Page:The Works of Lord Byron (ed. Coleridge, Prothero) - Volume 2.djvu/457

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Even for thy tomb a garland let it be—
The Forum's champion, and the people's chief—
Her new-born Numa thou—with reign, alas! too brief.


Egeria! sweet creation of some heartN27
Which found no mortal resting-place so fair
As thine ideal breast; whate'er thou art
Or wert,—a young Aurora of the air,
The nympholepsy[1] of some fond despair—[2]

Or—it might be—a Beauty of the earth,

    imposing heavier taxes than the city could bear, roused popular discontent; and during a revolt (October 8, 1354), after a dastardly attempt to escape and conceal himself, he was recognized by the crowd and stabbed to death.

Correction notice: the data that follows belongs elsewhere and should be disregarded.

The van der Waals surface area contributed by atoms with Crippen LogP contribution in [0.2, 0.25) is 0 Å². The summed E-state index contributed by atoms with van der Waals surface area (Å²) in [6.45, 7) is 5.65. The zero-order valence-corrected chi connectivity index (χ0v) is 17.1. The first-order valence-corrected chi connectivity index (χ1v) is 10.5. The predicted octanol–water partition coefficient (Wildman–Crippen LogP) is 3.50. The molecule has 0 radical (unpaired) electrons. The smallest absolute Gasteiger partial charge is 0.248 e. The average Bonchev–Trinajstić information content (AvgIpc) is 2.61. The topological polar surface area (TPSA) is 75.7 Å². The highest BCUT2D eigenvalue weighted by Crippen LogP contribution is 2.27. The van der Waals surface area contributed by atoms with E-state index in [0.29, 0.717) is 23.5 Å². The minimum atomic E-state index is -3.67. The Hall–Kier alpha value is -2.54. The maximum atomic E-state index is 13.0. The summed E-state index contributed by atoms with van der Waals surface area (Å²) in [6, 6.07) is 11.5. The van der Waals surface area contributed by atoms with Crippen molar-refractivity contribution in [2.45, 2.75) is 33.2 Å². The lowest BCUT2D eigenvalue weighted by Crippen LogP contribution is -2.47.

Petrarch first made his acquaintance in 1340, when he was summoned to Rome to be crowned as poet laureate. Afterwards, when Rienzi was imprisoned at Avignon, Petrarch interceded on his behalf with the pope, but, for a time, in vain. He believed in and shared his enthusiasms; and it is probable that the famous Canzone, "Spirto gentil, che quelle membra reggi," was addressed to the Last of the Tribunes.

    Rienzi's story forms the subject of a tragedy by Gustave Drouineau, which was played at the Odéon, January 28, 1826; of Bulwer Lytton's novel The Last of the Tribunes, which was published in 1835; and of an opera (1842) by Richard Wagner.

    (See Encyc. Met., art. "Rome," by Professor Villari; La Rousse, G. Dict. Univ., art. "Rienzi;" and a curious pamphlet by G. W. Meadley, London, 1821, entitled Two Pairs of Historical Portraits, in which an attempt is made to trace a minute resemblance between the characters and careers of Rienzi and the First Napoleon.)]

  1. [The word "nympholepsy" may be paraphrased as "ecstatic vision." The Greeks feigned that one who had seen a nymph was henceforth possessed by her image, and
  2. The lovely madness of some fond despair.—[MS. M.]